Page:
Historical Frames of Relational Perspectives
Among interpersonal communication scholars, the term "relationship" often simply labels the association or involvement between persons that is of research interest. This involvement may be by reason of blood, affection, marriage, employment, ethnicity, or group membership, which means that the scholar may study family relationships, dating relationships, superior-subordinate relationships, intercultural relationships, or some other association. In other cases, however, the term "relationship" carries ontological freight in that it identifies something distinctive about the basic nature of the phenomenon focused on. Here, the term foregrounds the point that the object of study cannot be reduced to any individual party, because the scholar is interested in the association -- or, often more pointedly, the associating -- itself. In these cases, relationship is understood to be a systemic, irreducibly multiple, polysemous, situated, co-constructed event or phenomenon identifiable separate from the parties who constitute it. When the term "relationship" is used in the former sense, definitional issues may arise about, for example, what constitutes a family, couple, or interracial work group. However, the most difficult and, I believe, the most consequential questions about the meaning of relationship in interpersonal communication are raised when the construct is understood ontologically.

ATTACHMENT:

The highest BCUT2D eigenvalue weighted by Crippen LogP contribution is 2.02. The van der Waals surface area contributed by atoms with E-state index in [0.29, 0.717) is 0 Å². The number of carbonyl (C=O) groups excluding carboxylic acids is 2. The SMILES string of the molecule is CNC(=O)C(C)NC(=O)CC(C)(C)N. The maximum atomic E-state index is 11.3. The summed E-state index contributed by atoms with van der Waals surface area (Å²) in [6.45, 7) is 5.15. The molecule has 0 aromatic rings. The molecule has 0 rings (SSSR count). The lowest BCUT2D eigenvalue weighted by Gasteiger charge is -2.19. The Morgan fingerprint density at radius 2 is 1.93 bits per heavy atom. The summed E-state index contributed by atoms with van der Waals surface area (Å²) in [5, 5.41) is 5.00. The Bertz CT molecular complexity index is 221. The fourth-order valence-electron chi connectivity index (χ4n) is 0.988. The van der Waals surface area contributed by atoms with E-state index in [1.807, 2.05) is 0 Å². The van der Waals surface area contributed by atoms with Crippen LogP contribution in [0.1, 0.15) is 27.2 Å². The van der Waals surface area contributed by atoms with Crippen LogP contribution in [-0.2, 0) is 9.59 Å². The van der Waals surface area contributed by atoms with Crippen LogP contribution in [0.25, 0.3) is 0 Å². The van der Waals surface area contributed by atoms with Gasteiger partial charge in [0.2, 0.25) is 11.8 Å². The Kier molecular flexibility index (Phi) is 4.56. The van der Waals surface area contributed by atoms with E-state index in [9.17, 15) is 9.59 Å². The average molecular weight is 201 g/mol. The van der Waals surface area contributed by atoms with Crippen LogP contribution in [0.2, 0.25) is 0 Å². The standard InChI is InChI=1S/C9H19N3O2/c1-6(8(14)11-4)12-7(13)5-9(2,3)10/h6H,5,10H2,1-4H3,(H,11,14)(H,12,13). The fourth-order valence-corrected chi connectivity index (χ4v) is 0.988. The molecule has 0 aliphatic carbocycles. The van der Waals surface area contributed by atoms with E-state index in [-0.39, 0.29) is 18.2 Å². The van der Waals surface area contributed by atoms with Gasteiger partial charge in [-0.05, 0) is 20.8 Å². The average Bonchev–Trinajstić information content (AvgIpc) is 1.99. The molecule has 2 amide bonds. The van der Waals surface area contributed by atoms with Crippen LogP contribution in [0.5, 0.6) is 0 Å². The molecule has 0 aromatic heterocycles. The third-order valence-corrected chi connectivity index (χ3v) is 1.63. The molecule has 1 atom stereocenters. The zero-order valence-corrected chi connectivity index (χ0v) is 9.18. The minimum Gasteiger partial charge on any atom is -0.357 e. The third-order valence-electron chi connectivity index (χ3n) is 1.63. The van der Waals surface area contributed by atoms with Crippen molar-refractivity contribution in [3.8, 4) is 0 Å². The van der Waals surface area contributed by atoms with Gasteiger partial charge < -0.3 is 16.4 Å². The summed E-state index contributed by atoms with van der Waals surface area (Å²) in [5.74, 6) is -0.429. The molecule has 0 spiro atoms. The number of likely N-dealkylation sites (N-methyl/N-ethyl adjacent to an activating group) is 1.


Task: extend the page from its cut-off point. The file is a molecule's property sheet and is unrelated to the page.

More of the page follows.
Increasing numbers of communication theorists and researchers are attempting to explicate and apply this ontological focus, often because